Friday, December 24, 2010

Best of 2010, Part 3: Non-Top 10 Movies

And now, with the films I didn't see and documentary features out of the way, it's time to start counting down the 2010 movies I've seen, starting with the godawful and eventually reaching the sublime. Here we go!

25. Vampires Suck
This isn't just the worst movie of 2010; it's the worst movie I've ever seen. It was friends' wishes, not morbid curiosity, that led me to see this rubbish at a drive-in over the summer, and its mercifully short running time was the least fun I've ever had at the movies, let alone at a so-called comedy. Already dated pop culture references, scatological jokes, physical humor, and everything else that one should expect from a Scary Movie offshoot was present, and in spades. Avoid at all costs.

24. Iron Man 2
I actually had somewhat high hopes for this movie. I thought its prequel was one of the best things Marvel has ever done for the big screen, and even though the trailer had a few warning signs that the second one wouldn't be as good, I went in with optimism. That optimism was shattered. The script is atrocious, making everything that comes out of Robert Downey, Jr.'s mouth a hackneyed catchphrase. The brilliant "Demon in a Bottle" storyline from the comic is reduced to a series of sight gags and bland witticisms, the film introduces way too many new characters and characterizes none of them, and serves essentially as a two-hour ad for the forthcoming Avengers movie. Wake me up when that comes out, because Iron Man 2 sucked.

23. Dinner for Schmucks
2010 was a wretched year for comedies. No movie is more telling of that fact than Dinner for Schmucks, a remake of the 1990s French film The Dinner Game that stars Paul Rudd, Steve Carell, and Zach Galifianakis, but still manages to suck. It has a couple of funny parts, but coming off of the output those three dudes have had in the last decade, it should have been the funniest movie in years. It wasn't, and the (mercifully) brief Jeff Dunham appearance pushed it as low on the list as it is for me. Anything that gives that, erm, schmuck more money is going to catch some heat from me.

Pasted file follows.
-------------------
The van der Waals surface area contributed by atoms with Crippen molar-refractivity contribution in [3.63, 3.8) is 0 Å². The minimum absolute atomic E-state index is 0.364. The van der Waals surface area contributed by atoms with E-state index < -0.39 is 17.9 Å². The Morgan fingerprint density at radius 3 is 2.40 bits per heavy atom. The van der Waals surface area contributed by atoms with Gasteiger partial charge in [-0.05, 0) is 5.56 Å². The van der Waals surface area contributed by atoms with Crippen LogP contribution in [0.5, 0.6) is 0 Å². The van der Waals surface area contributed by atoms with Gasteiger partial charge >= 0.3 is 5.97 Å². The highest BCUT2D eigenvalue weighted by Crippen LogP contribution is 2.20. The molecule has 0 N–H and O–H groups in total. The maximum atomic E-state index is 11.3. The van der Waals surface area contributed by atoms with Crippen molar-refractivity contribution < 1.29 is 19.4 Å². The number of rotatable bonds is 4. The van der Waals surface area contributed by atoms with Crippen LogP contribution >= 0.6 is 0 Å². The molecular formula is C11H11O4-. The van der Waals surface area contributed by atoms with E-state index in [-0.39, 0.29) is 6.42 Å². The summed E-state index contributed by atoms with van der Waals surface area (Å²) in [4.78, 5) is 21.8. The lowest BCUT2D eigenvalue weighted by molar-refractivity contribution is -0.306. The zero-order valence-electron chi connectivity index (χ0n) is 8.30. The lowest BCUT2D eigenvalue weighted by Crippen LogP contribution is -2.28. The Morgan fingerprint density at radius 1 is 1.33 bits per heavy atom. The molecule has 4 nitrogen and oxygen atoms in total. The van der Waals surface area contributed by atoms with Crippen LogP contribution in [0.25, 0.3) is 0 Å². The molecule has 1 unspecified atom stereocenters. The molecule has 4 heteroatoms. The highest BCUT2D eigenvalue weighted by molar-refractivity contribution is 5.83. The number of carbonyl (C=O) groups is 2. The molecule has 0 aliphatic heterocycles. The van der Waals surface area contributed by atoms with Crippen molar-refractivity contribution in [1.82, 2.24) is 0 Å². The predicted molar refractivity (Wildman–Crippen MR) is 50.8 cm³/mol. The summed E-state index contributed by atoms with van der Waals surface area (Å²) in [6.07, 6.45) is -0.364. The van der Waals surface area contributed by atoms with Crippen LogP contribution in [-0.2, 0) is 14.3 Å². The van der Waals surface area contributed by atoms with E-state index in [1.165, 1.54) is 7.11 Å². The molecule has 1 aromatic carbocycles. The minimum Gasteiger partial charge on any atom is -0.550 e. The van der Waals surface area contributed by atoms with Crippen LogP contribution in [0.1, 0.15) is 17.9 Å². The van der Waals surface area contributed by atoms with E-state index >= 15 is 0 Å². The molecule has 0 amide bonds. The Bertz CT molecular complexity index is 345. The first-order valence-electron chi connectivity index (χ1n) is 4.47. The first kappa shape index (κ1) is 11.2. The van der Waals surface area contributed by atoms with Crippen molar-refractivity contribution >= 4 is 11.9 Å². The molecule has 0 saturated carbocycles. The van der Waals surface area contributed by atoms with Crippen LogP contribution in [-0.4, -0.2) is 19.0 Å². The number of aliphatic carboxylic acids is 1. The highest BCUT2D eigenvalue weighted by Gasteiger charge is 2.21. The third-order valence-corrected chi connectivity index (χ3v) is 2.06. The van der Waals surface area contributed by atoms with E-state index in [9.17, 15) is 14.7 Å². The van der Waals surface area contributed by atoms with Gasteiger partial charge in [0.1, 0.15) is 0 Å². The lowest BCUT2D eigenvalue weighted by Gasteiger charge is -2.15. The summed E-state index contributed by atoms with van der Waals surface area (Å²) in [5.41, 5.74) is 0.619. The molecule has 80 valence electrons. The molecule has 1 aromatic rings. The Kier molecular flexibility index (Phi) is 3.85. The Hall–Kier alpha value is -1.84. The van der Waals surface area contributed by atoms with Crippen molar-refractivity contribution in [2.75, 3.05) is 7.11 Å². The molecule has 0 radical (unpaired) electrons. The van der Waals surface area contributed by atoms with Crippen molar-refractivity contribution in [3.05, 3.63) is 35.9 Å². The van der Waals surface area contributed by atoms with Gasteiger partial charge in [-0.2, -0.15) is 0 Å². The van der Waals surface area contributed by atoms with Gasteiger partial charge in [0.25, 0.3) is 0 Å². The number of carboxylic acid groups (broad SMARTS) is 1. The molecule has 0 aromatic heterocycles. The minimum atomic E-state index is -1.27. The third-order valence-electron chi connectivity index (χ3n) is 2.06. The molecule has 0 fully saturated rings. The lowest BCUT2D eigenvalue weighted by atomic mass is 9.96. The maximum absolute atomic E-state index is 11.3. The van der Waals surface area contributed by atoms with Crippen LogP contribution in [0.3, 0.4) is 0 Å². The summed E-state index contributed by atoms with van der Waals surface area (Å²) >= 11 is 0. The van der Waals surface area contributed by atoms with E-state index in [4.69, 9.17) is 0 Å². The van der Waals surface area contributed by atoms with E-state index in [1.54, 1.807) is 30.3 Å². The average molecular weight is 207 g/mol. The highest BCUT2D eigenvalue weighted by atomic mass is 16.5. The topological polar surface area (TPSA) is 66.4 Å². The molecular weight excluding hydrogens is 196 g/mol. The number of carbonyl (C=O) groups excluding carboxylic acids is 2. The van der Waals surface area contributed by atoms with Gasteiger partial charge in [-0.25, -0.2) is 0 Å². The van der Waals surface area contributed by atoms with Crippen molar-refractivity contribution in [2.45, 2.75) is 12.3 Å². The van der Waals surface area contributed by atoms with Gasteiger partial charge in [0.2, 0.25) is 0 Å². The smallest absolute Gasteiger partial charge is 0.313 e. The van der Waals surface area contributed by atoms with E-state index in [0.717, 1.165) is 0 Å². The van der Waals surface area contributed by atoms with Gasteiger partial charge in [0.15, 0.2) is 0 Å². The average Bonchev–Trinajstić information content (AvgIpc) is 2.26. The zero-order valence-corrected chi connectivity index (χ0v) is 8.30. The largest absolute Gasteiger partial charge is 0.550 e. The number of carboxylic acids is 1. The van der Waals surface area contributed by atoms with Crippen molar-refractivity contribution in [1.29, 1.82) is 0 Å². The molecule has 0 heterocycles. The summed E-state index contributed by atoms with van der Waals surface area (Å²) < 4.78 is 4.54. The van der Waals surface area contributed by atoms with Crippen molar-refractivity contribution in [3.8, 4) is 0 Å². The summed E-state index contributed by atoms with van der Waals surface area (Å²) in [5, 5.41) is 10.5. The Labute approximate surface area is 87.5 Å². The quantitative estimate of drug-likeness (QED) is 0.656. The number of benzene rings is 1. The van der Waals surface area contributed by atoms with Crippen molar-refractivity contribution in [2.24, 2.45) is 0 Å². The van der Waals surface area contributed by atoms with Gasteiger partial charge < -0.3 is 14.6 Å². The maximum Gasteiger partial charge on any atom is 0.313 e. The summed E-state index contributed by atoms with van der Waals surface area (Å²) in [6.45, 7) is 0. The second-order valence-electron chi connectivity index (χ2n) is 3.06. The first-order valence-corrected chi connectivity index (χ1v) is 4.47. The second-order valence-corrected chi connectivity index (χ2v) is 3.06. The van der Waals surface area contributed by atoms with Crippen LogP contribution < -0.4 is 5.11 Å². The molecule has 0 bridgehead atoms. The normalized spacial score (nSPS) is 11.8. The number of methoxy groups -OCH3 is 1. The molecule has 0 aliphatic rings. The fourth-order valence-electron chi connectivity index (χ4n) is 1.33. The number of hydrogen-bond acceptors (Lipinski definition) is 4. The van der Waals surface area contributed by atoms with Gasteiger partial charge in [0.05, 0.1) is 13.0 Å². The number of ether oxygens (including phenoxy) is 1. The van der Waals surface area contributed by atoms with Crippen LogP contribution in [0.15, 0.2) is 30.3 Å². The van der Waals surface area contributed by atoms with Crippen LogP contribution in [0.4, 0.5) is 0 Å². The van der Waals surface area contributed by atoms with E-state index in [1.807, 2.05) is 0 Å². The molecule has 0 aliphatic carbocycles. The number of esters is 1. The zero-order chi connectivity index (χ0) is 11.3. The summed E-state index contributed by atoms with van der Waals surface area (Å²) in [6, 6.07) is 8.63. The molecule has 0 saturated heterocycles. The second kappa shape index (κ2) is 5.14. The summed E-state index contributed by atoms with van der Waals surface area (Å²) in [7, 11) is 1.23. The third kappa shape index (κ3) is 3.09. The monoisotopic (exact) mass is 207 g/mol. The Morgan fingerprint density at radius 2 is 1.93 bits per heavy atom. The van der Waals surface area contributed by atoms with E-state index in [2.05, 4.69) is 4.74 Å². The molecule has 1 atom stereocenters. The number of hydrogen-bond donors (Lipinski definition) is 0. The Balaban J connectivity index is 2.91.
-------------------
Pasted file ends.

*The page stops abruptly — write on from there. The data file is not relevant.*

22. Diary of a Wimpy Kid
My middle school brother dragged me to this story of a middle school kid facing typical middle school problems. Bullying, gross lunches, finding a group to fit in with, and every other trope of the genre is present, and while it was executed fairly well, it really didn't need to be a movie in the first place. Nickelodeon shows like Ned's Declassified and As Told By Ginger have done more than enough exploration of what it's like to go to middle school. This doesn't suck, but it's not worth paying for when turning on the TV will more often than not turn up the exact same thing.

21. Red
My expectations for this movie were higher than they should have been. A great cast does not a great movie make, and Morgan Freeman, John Malkovich, Helen Mirren, Mary-Louise Parker and Bruce Willis seem to barely be trying here. I haven't read the comic that Red is based on, but it didn't inspire me to do so. While it's good for a few laughs – mostly based on the fact that old people are using automatic weapons – it's ultimately a popcorn flick that you'll forget about halfway back to your car in the parking lot.

20. Micmacs
I have to give Amélie director Jean-Pierre Jeunet a lot of credit for this movie even though I didn't particularly like it. It is, if nothing else, extremely ambitious. More characters, places, visual elements and ideas are introduced than in anything else I saw this year. Unfortunately, Jeunet doesn't flesh them out as much as he needs to, and his characters basically exist as humorous caricatures rather than actual, sympathetic people. I'd probably have this movie higher if it didn't borrow its entire visual identity from some of the worse Terry Gilliam films. A busy frame is not always an effective frame, and while Jeunet managed to organize his chaos in his 2001 masterpiece, that is not the case in Micmacs.